We are pleased to have a guest blogger, Jennifer Peters, write this blog about her efforts to save Top O Rock in Charleston.
I never planned on becoming an advocate. But a last-minute-after-dinner trip for ice cream with my family changed all that. So here I am, the “Accidental”Advocate.
The spring foliage made it difficult to see the glass house known as Top-O-Rock as we drove by so a split decision brought us up the hill to take a quick peek. And THIS is what we found. (Insert gasp of horror here).
To describe how it felt to witness this destruction in person is impossible. It was AWFUL. I cried. Ninety-one pictures later and I was ready to show the city of Charleston the wretched state of this “beloved”and “iconic”structure.
Constructed in 1968 by local architect and engineer Henry Elden, Top-O-Rock is a magnificent 10,000 square foot structure of steel and glass that functioned as both working and living environment under the same roof. An unconventional combination of industrial and organic principles, it was designed to incorporate the natural beauty of the surrounding landscape. Elden referred to it as “A glass jeweled box set in a hillside without disturbing the beauty of the natural terrain”. This terrain being a steep twenty-seven foot sandstone cliff with panoramic vies of the city. It consisted of 8500 square feet of solar plated tinted glass that was held together by an intricate framework of 90 tons of steel and 880,000 pounds of concrete that engaged the heavily wooded landscape that surrounded it. The structure itself was adapted into its’natural surroundings. Charleston residents had never seen anything like Top-O-Rock. It was considered Elden’s architectural masterpiece. And he joyfully shared this with the community, opening the doors to anyone that wanted to see its grandeur in person. He hosted a variety of galas, parties and other functions. It became known as one of Charleston’s most iconic houses and remained that way until Mr. Elden’s death in 2009. It remained vacant until it was purchased in 2011.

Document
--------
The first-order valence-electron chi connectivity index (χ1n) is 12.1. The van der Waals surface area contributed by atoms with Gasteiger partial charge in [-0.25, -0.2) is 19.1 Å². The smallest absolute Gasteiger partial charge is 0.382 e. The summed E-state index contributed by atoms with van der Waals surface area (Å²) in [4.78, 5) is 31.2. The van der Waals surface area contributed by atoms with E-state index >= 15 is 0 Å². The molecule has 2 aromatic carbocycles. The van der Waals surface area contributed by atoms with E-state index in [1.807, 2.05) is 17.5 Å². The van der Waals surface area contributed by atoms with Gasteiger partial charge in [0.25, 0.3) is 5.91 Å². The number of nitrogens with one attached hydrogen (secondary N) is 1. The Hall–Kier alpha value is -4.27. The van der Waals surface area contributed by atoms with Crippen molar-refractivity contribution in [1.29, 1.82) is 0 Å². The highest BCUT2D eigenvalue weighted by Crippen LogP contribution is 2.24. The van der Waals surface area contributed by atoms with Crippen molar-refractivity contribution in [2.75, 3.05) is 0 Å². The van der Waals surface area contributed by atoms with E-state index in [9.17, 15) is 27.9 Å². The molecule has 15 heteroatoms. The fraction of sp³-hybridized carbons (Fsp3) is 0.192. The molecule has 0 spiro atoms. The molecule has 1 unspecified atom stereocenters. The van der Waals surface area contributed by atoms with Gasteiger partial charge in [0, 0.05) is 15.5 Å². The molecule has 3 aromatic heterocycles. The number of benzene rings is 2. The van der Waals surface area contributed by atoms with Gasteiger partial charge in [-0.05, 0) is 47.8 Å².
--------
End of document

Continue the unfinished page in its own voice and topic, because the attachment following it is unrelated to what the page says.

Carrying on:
An advocate is defined as a person who publicly supports or recommends a particular cause or policy and offers support to the interest of another. In a nutshell, an advocate becomes the voice for an entity that is unable to speak for itself.
To say that I was upset was an understatement. I was sad. And I was VERY angry. The house had been abandoned and neglected and left alone to defend itself against the elements of nature as well as vandals and thieves. How could this have happened? How did the condition get the this point? Who was responsible? And what could be done? I wanted answers. AND I wanted everyone in Charleston to see what collective ignorance had done to a once magnificent place.
Naturally, sharing the pictures on Facebook was the quickest way to reach a large audience. Combined with numerous emails to the local media, word spread quickly that Top-O-Rock was in dire need of help. I posted on Sunday evening. The response was overwhelming. By Monday morning, requests to the City of Charleston were made and the necessary steps to determine what was needed to secure the structure began. A violation order was issued to the owners with 21 days to meet the requirements. A collective sigh of relief was felt in the community. Until a local contracting firm said it had been approached to possibly demolish the house. That single word: DEMOLISH was completely unacceptable to me. I knew at that moment, I was going to do anything and everything to save Top-O-Rock.
On Tuesday morning, I started a Facebook group and page called “Save Top-O-Rock”and shared it with my friends. Within 30 minutes I had 150 members. By the end of the day, I had 500 members. It was amazing. Membership requests along with offers of assistance, advice, financial donations, resources to utilize and volunteers was OVERWHELMING. I was relieved that there were so many other people out there willing to lend a voice and become an advocate. Today, we are 1400 members strong. TOGETHER we continue to fight for our beloved Top-O-Rock. It has been an emotional and tough few weeks but to date, the owners have secured the house and are working with the community to save it. For now, demolition is off the table. And we ARE continuing to make, albeit slow, progress.
So the next time you find yourself driving down MacCorkle Avenue, remember to take a look up at the glass jeweled box on the hillside peeking out the trees, where it sits patiently waiting for another chance to speak for ITSELF.